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Saving Lives 24/7: Flood response in Senegal

Seven months after heavy rains and floods in Pikine, Senegal, some roads are still under water.

It doesn’t take much rain to create a flood in Pikine. It’s a low-lying city just outside Senegal’s capital Dakar. The water table is near the surface, there are pockets of marshy areas, and the city lacks adequate drainage systems, so if it really rains hard, a flood is inevitable.

Unfortunately, that’s just what happened in September and October 2010. Abdoulaye N’Dao, a gregarious retired electrician with grey dread locks says the flooding in 2010 “was the most difficult compared to earlier ones… there was a lot more water.” He says his house had water up to his ankles in some of the rooms; he and his extended family of 25 people were bailing water out of the house and its courtyard for days. “Maybe crocodiles and frogs can live like that,” he says months later sitting in his now drier courtyard, “but not people.”

The heavy rains of 2010 triggered the fifth year in a row of serious flooding in Pikine, and capped off one of the rainiest years for Senegal since 1971. Dakar got a total of 20 inches, more than twice the normal amount of annual rainfall. Oxfam already was working with an organization in Pikine called Eau-Vie-Environnement (Water-Life-Environment, or EVE for short), and deployed $295,000 from Oxfam’s “Saving Lives 24/7 Fund” to help EVE respond.

The needs were urgent in Pikine: Oxfam and EVE estimated that 150,000 people in 3,600 families were badly affected, either completely displaced or living in flooded homes. With help from Oxfam, EVE planned an aggressive response, which included:

A fast survey of the worst-affected areas of Pikine, to identify families in the most need: EVE and Oxfam decided to focus its assistance on 2,812 families (roughly 30,000 people) primarily in seven of Pikine’s 16 districts.

Supporting 116 pumps, to remove water from 643 homes, 7 schools, and 18 mosques: EVE supplied fuel for pumps that moved more than a million cubic meters of water, which is something like 264 million gallons, enough to fill more than 400 Olympic swimming pools. This took 15,000 liters (about 4,000 gallons) of fuel. EVE worked with local authorities to help remove water from 228 roads in Pikine.

Removing waste: household garbage and other waste pose a severe health threat, so EVE supported the removal of 3,000 cubic meters (roughly 105,000 cubic feet) of garbage.

Delivering sand: to build up low-lying areas and shore up buildings at risk of being submerged, EVE delivered 10 truckloads of sand to each of seven districts in the city.

Promoting good hygiene: EVE distributed 2,806 hygiene kits with soap, bleach, clean buckets for storing water, mosquito nets, and water purification tablets. In follow-up visits, EVE estimated that 93.8 percent of the households it visited were using adequate methods to treat water, and that these and other measures likely helped reduce diarrhea cases from 3.12 percent of the households to 1.48 percent.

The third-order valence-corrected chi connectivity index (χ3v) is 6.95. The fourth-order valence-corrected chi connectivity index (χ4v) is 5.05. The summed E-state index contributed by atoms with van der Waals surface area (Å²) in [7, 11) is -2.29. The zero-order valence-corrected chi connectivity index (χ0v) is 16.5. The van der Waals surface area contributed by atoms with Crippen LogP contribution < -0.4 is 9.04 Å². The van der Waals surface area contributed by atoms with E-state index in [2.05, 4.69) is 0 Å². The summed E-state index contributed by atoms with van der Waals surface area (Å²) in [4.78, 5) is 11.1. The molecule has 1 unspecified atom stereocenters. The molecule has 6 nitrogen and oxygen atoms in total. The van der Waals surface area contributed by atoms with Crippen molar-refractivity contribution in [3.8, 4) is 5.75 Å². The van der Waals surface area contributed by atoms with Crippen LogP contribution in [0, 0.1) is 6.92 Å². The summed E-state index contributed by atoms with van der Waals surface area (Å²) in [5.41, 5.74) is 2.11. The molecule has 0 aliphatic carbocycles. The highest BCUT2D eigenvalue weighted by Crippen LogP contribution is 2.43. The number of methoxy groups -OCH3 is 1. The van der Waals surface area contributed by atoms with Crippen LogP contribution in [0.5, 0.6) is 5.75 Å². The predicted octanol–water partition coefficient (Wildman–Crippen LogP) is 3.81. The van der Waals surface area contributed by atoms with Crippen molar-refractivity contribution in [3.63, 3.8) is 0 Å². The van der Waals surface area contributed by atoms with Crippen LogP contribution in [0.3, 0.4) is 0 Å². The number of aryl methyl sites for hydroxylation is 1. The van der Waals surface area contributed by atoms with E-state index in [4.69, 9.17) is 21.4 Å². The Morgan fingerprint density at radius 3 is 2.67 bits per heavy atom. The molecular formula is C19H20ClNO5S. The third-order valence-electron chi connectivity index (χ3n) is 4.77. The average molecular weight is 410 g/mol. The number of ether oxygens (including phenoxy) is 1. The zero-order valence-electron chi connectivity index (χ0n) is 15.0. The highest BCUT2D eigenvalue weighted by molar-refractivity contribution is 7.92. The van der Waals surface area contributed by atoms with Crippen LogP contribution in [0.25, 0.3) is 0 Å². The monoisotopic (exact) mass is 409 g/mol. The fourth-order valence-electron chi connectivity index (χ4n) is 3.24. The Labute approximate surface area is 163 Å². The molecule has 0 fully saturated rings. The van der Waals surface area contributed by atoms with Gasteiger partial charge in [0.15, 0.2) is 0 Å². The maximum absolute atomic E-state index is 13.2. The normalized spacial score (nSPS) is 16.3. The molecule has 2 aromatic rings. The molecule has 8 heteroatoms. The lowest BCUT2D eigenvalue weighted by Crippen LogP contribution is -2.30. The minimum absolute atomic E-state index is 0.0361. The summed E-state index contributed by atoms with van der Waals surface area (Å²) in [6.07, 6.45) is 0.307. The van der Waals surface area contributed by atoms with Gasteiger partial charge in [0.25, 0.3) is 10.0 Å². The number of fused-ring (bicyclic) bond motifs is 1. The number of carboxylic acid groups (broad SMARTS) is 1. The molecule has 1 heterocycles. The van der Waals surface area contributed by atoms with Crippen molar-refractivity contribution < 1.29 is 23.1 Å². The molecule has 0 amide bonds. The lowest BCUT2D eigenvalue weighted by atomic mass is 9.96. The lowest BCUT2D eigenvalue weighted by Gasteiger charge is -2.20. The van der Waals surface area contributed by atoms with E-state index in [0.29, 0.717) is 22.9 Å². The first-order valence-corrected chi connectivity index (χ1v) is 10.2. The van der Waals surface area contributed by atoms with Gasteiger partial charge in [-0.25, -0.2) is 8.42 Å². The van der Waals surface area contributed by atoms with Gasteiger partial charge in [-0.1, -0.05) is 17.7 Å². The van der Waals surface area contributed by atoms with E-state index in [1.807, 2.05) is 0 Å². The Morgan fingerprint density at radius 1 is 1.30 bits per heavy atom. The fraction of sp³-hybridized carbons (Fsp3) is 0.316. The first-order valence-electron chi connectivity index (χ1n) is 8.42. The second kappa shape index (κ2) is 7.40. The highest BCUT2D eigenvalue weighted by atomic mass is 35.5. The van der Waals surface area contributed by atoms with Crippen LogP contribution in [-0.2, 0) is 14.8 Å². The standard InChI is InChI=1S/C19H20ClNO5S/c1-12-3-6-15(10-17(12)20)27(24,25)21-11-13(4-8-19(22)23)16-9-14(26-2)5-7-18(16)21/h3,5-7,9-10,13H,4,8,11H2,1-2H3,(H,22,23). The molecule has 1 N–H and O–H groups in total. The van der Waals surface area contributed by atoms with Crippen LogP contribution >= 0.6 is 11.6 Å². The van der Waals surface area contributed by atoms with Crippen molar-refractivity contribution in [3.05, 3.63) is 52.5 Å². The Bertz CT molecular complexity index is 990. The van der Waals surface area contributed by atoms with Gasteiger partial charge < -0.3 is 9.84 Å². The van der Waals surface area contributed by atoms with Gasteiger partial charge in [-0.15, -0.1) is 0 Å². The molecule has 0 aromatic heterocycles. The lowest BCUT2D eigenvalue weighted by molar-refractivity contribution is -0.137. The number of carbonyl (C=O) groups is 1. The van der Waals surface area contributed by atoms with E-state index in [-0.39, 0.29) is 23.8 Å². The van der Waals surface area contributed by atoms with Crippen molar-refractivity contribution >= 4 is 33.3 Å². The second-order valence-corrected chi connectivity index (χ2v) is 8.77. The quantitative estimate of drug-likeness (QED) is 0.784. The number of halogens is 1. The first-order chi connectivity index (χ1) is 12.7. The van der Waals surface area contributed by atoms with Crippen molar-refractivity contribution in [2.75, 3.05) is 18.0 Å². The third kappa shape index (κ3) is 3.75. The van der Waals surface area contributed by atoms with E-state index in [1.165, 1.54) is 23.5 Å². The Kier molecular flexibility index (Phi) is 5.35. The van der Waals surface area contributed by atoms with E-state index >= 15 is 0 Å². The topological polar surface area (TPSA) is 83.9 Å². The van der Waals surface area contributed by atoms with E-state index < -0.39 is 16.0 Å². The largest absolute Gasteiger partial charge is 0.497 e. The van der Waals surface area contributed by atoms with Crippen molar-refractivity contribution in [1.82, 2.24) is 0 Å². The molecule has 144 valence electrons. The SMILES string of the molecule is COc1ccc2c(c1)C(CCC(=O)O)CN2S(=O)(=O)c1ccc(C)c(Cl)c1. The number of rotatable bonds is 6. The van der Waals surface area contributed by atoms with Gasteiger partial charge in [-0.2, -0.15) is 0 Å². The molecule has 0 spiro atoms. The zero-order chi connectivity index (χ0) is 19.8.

Direct financial support: With funds from Oxfam, EVE allocated 40, 000 CFA francs (about US$80) to more than 1,500 of the most severely affected households, so they could buy food, medicine, and clothing.

“A revolution”

Abdou Diouf, the executive secretary of EVE, says Oxfam did not just provide some assistance during the crisis and then withdraw along with the flood water. “This is the first time since Pikine has experienced these floods, that an [international] organization has intervened during the flooding and has decided to continue intervening after the flooding,” he says during an interview in his office in Pikine in April. Diouf says EVE was able to use a small amount of money left over from a grant from Oxfam to deal with floods in 2009 to prepare for the 2010 rainy season. When the heavy rains hit in 2010, volunteer assessment teams were already in place and trained to take action.

Oxfam also is supporting EVE’s work in 2010 to help local governments to lobby for funding they can use to improve drainage systems, and keep the pumps running in chronically flooded areas of the city.

Diouf also says the cash transfers represented “… a revolution in our intervention this year. People really appreciated this; I had people coming to the office here to specifically thank EVE and Oxfam for the money.”

Each recipient got about 40,000 CFA francs, which is about US$85. It’s unusual for an aid organization to provide money instead of food, clothing, water, and other assistance. But it allows those affected by the flood to spend the money on what they need the most, rather than what an aid organization decides is best for them.

When Assiatou Niang got her cash, she immediately thought about food. “We had no food, so I bought a bag of rice,” she says. With 30 people living in the household, including most of her nine children as well as those of her injured sister, food was a priority. “I also needed cement to repair the house, and I needed money for daily expenses around the household.” Niang is 58, and recently widowed. The cash helped her feed her family and cover other expenses for about a month over the winter.

Distributing cash is also economically efficient, according to Isaac Massaga, Oxfam’s program officer based in Dakar. “If you distribute rice in a community, you are preventing the local dealers from selling their own stock,” he says. “By helping people access food in the local market, we also help suppliers, and at the same time it helps maintain the market.”

EVE and Oxfam found a credit union that supervised the distribution of the funds to only those with vouchers provided by EVE according to the results of its household surveys. EVE transferred more than US$130,000 to families in Pikine.

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